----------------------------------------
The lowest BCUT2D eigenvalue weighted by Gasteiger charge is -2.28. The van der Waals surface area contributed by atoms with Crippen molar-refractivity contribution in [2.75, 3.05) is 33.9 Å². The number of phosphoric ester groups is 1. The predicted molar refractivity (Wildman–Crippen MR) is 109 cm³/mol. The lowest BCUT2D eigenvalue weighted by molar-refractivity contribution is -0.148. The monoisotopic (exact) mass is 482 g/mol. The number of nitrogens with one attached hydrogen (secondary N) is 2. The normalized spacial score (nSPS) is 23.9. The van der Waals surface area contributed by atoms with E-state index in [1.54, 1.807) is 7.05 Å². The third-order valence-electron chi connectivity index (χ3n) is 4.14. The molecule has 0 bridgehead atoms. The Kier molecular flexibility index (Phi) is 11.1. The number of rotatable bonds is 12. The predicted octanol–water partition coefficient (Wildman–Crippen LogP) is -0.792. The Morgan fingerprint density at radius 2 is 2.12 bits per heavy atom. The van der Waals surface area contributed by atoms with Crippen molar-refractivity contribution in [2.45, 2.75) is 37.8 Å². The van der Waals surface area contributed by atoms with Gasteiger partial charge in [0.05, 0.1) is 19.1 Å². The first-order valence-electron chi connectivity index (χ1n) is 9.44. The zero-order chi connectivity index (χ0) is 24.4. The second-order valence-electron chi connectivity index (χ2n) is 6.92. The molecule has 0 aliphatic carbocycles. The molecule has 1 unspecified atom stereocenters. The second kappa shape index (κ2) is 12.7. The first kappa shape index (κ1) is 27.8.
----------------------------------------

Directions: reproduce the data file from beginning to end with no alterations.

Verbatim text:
The lowest BCUT2D eigenvalue weighted by Gasteiger charge is -2.28. The van der Waals surface area contributed by atoms with Crippen molar-refractivity contribution in [2.75, 3.05) is 33.9 Å². The number of phosphoric ester groups is 1. The predicted molar refractivity (Wildman–Crippen MR) is 109 cm³/mol. The lowest BCUT2D eigenvalue weighted by molar-refractivity contribution is -0.148. The monoisotopic (exact) mass is 482 g/mol. The number of nitrogens with one attached hydrogen (secondary N) is 2. The normalized spacial score (nSPS) is 23.9. The van der Waals surface area contributed by atoms with E-state index in [1.54, 1.807) is 7.05 Å². The third-order valence-electron chi connectivity index (χ3n) is 4.14. The molecule has 0 bridgehead atoms. The Kier molecular flexibility index (Phi) is 11.1. The number of rotatable bonds is 12. The predicted octanol–water partition coefficient (Wildman–Crippen LogP) is -0.792. The Morgan fingerprint density at radius 2 is 2.12 bits per heavy atom. The van der Waals surface area contributed by atoms with Crippen molar-refractivity contribution in [2.45, 2.75) is 37.8 Å². The van der Waals surface area contributed by atoms with Gasteiger partial charge in [0.05, 0.1) is 19.1 Å². The first-order valence-electron chi connectivity index (χ1n) is 9.44. The zero-order chi connectivity index (χ0) is 24.4. The second-order valence-electron chi connectivity index (χ2n) is 6.92. The molecule has 0 aliphatic carbocycles. The molecule has 1 unspecified atom stereocenters. The second kappa shape index (κ2) is 12.7. The first kappa shape index (κ1) is 27.8.